The wish for a house of worship of their own
One of the most modern churches in the county is located on the main island of Bremangerlandet by the sea called Frøysjøen. It was built four years after a similar church was built at Nordsida in Stryn. In the village of Berlebygda people had worked almost as long as the people in the village of Blaksetbygda to get a church of their own. In the former case, however, it was not a discussion of location which slowed down the process, but rather the fact that other projects were given priority.
The unpredictable weather conditions on the sea of Frøysjøen make it easy to understand that people wanted to have their own church at Berle. For centuries they had gone to the "sokn" church at Rugsund, and had experienced their fair share of dramatic episodes on their way to church. To make matters worse, it took close to four hours by boat and car to get to the church and back. The school was the only house they could use for assemblies, but around 1900, more and more people agreed that it was time to start the process of getting their own church. Things improved a little when the village of Berle got their own graveyard in 1893, next door to the present church site. The small chapel by the graveyard was also a blessing, because people could congregate there before the coffins were lowered into the ground. Nevertheless, a church of their own was high on the list of the local population.
Around 1910, the Berle district applied to become a separate chapel district, but the Rugsund "sokn" council put off dealing with the application, and eventually turned it down. But the inhabitants on the eastern side of Bremangerlandet refused to give up. In 1911, they started raising money to build a church, and the idea of a separate church was kept warm through regular fund-raising activities.
People who had initiated the fund-raising activities realized by and by that the church would not likely be built in their lifetime. Many of these therefore gave their contributions in the form of testamentary donations. Finally, in 1963, things started moving in the right direction when a special committee was appointed to work for a more targeted approach in the church cause. Bishop Per Juvkam's visit to Berle was also an inspiration for their cause. Later on, he took the initiative to let the people of Berle use the same design for the church as the congregation at Kilsfjord in Sunnmøre had done for their church, a co-operation the village of Blaksetbygda later on joined in. The municipal council of Davik was also in favour of these plans.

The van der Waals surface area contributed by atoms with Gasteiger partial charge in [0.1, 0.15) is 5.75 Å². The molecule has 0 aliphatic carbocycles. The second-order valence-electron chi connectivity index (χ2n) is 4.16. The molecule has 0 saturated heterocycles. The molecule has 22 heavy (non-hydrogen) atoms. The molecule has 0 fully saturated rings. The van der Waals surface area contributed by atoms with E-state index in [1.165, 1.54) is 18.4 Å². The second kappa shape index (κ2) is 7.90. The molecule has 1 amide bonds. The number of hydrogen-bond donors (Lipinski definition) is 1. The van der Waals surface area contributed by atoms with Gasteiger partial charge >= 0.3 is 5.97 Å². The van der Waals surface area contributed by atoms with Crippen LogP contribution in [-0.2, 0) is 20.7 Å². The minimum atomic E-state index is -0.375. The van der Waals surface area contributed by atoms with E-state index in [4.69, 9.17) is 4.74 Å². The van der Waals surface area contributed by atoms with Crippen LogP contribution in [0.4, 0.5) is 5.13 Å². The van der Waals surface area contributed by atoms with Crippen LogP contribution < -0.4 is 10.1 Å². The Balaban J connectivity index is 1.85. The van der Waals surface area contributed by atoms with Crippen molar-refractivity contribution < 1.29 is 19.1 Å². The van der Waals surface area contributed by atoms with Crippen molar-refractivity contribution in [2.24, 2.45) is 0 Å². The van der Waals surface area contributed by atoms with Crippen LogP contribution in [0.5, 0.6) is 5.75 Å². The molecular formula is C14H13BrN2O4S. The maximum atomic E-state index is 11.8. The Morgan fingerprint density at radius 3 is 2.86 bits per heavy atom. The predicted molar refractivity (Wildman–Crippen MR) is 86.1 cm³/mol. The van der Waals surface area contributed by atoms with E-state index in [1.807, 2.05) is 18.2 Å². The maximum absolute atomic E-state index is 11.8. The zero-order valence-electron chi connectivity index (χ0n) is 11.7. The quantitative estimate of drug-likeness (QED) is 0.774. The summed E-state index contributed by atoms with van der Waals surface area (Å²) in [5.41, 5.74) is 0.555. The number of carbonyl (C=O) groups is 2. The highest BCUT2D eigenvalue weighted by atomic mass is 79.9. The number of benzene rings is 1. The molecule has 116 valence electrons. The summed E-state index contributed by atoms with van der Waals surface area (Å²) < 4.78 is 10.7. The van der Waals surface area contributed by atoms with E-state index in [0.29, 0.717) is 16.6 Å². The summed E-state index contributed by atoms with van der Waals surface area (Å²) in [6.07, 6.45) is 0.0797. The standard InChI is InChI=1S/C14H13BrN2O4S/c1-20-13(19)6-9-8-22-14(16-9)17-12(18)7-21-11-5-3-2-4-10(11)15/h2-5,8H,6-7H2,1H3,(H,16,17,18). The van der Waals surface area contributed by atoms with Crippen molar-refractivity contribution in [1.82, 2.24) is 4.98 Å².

There was cause for optimism in the local community until the extensive regulation of municipal borders took place in 1965, when the part of Davik municipality which included Berle was transferred to the municipality of Bremanger. In the new and bigger municipality other things proved to be more important than building a church at Berle. A case in point was the building of schools which demanded big investments. In 1975, the municipal council of Bremanger finally resolved to build the long-awaited chapel, but in order to cut costs, it was decided to remove the planned basement floor. But the people were happy because at long last they would get their own church. Bishop Per Juvkam was also a very happy man when he returned to Berle on 21 May, 1976 to lay the foundation stone for the chapel. The following year, on 3 July, 1977, his successor, bishop Thor With came to Berle, and the consecration of this modern church building was in fact the bishop's first in office.
Berle church has obvious similarities to the Nordsida church, and the interior is designed in the same way. The chancel is separated from the nave by a simple, square altar rail. On the concrete, white side walls of the chancel light comes from narrow windows. The room is light, marked by the white concrete walls and the pine-panelled slanted ceiling. On the side of the main room there are partition walls to the smaller assembly room, but both rooms are used for the major church services. The small assembly room is normally used for various club activities, festive occasions, "church coffees", funerals, as well as meetings of the "sokn" council. The kitchen is also used as a baptismal vestry, whereas the vicar's vestry is located to the right of the chancel.
The extension includes a so-called "coffin room" and the church bell hangs freely in the square belfry.
The solid house is situated by the road though the village, but the church cannot be seen properly from the sea because of the copse of birch. The church site was a gift from a private person. It took all of 65 years from the start of the fund-raising activities until the cornerstone was laid, and during those years, the small congregation had raised about 200 000 kroner. In addition to money gifts, much of the work on the building had been carried out on a voluntary basis by the villagers. Today the Berle church is one of the churches with the highest attendance percentage in the county. The population of Berle is close to 140, and on average about 40 turn up for services.
Art and interior
The altarpiece dates from 1922 and is made by Ingjerd Pettersen Hagh and Kari Melvær Vadøy. It is made of wood and brass and the motif is "Peter's fishing" (Luke, 5;1-11).
The freestanding altar in wood is designed by Alf Apelseth. On the altar there are two silver candlesticks. The Holy Communion objects consist of a chalice, a dish, a pyx, and a wine cruet. The pulpit and the font are both made of wood, also designed by Alf Apelseth. Both the baptismal bowl and the holy water ewer are made of silver. The organ has six registers and is made by "Vestre Orgelfabrikk". All these objects date from 1977.
Before 1977, the church bell from 1932 was used at the graveyard. It was made by "Olsen Nauen Klokkestøperi AS", with the following inscription: "So teach us to number our days - Psalms 90;12".